Figure 14 shows the exponential decay curve with d e c a y = 6000 . With the chosen decay value, at the end of training, about 10,000 steps, the value taken by l r = 0.02 .
An NVIDIA GeForce GTX 1650—GDDR5 was used as the target for the training and subsequent inference phase, whose characteristics are shown in Table 2:
Training and testing of the neural network were performed using the Tensorflow library [28].

3. Results

In the following, the loss function and accuracy trends during the training phase for the training and validation dataset are shown. Finally, for each solution, we report the confusion matrix associated with the test dataset, 5 % of the total, and the inference times for each solution.

3.1. Architecture A

Figure 15 and Figure 16 show the trends of the loss function and the accuracy of varying the epochs.
The results obtained at the end of the training and testing phase are shown in Table 3:
Figure 17 shows the confusion matrix showing that 4.4 % of the defective joints were classified as compliant while 2 % of the compliant joints were classified as defective.

3.2. Architecture B

Figure 18 and Figure 19 show the trends of the loss function and the accuracy of varying the epochs for Architecture B.
The results obtained at the end of the training and testing phase are shown in Table 4:
Figure 20 shows the confusion matrix showing that 1.5 % of the defective joints were classified as compliant while 3.8 % of the compliant joints were classified as defective.
Architecture B is the best solution due to the reduced inference time and the fewer non-conforming joints labeled as conforming, ensuring better performance and quality prediction confidence.

4. Conclusions and Future Developments

In this work, the welding parameters corresponding to each pass during multi-pass GMAW welding of offshore platform bases performed by a robotic axis were monitored. Subsequently, through non-destructive testing, it was possible to label the welds that did not show any defect, using different NDTs to find defects of different topologies. Once the dataset was generated, it was followed by a pre-processing activity, which led to obtaining four characteristic deviations of the welding parameters, acquired from the process with a sample rate of 225 ms, from those defined by the Welding Procedure Specification. With these deviations, a neural network with one or two hidden layers was trained, and the results were compared. At the end of the training phase, the neural network B presented 97% accuracy for joint classification. The proposed method is a novelty because is not only based on the usual data-driven approach of deep neural networks but is inspired by control theory with the concept of error. This new approach guarantees better results compared to other works, like that of Shin et al. [13], who proposed a similar approach with an accuracy of less than 90% for porosity detection. Furthermore, this network is also trained on different kinds of defects. These results represent a starting point for developing a more robust online quality control system for GMAW, which will be developed by integrating a camera in the inspection loop, which will allow the detection of other defects, including geometric ones during the welding process. However, in this work, only one type of material and wire were considered and is based on one type of WPS. To guarantee a generalization to any GMAW process more experiments must be conducted because the same error should not have the same influence on different materials, so other inputs could be considered, such as wire and workpiece material, joint temperature, gas flow rate, etc. The next step of this work could be the integration of other information like images and new experiments that lead to improving the performance and generalization capability of the network. After this, it will be possible to use the results in real-time for various purposes, such as the development of a new control logic for the feeder unit and robotic axis to adjust the parameters with the aim to avoid weld defects, which can work in the same loop with an intelligent monitoring system.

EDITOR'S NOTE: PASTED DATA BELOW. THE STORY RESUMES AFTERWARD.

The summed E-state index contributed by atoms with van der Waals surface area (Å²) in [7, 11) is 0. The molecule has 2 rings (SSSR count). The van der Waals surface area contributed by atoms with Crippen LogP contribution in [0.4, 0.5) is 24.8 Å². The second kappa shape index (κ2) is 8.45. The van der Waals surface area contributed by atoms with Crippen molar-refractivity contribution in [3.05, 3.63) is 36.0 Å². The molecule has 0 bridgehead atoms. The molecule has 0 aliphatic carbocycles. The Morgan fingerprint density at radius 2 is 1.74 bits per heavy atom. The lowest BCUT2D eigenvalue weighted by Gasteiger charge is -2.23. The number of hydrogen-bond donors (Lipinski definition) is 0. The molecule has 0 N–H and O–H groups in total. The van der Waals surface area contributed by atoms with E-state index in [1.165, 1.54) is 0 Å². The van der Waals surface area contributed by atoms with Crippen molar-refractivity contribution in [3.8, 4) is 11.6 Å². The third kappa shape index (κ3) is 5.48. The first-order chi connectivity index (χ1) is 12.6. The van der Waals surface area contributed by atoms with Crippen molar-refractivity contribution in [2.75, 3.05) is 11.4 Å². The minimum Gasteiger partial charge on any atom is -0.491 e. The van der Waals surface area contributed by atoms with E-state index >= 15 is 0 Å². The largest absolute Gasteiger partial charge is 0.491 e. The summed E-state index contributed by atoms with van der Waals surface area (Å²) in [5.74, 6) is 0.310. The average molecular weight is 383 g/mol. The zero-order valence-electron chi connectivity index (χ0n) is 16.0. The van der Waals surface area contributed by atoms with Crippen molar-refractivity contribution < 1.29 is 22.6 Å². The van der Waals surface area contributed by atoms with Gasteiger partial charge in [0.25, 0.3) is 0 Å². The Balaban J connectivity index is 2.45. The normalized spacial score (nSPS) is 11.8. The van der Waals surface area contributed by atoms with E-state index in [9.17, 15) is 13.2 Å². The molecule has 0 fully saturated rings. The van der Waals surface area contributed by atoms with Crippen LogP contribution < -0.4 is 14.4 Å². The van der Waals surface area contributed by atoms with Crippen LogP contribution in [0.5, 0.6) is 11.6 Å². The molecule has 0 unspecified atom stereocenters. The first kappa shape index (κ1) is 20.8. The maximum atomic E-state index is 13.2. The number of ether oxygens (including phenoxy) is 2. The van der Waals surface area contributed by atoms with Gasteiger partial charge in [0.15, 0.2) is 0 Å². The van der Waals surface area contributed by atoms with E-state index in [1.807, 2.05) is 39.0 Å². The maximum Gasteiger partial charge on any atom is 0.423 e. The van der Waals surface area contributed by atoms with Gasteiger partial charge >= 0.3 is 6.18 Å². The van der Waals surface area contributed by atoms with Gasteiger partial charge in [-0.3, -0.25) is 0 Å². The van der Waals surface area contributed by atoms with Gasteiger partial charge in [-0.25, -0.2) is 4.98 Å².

Author Contributions

Data curation, L.N., G.M. and M.V.; Formal analysis, L.N. and G.M.; Investigation, G.M.; Methodology, G.M. and M.V.; Software, G.M. and M.V.; Supervision, L.N. All authors have read and agreed to the published version of the manuscript.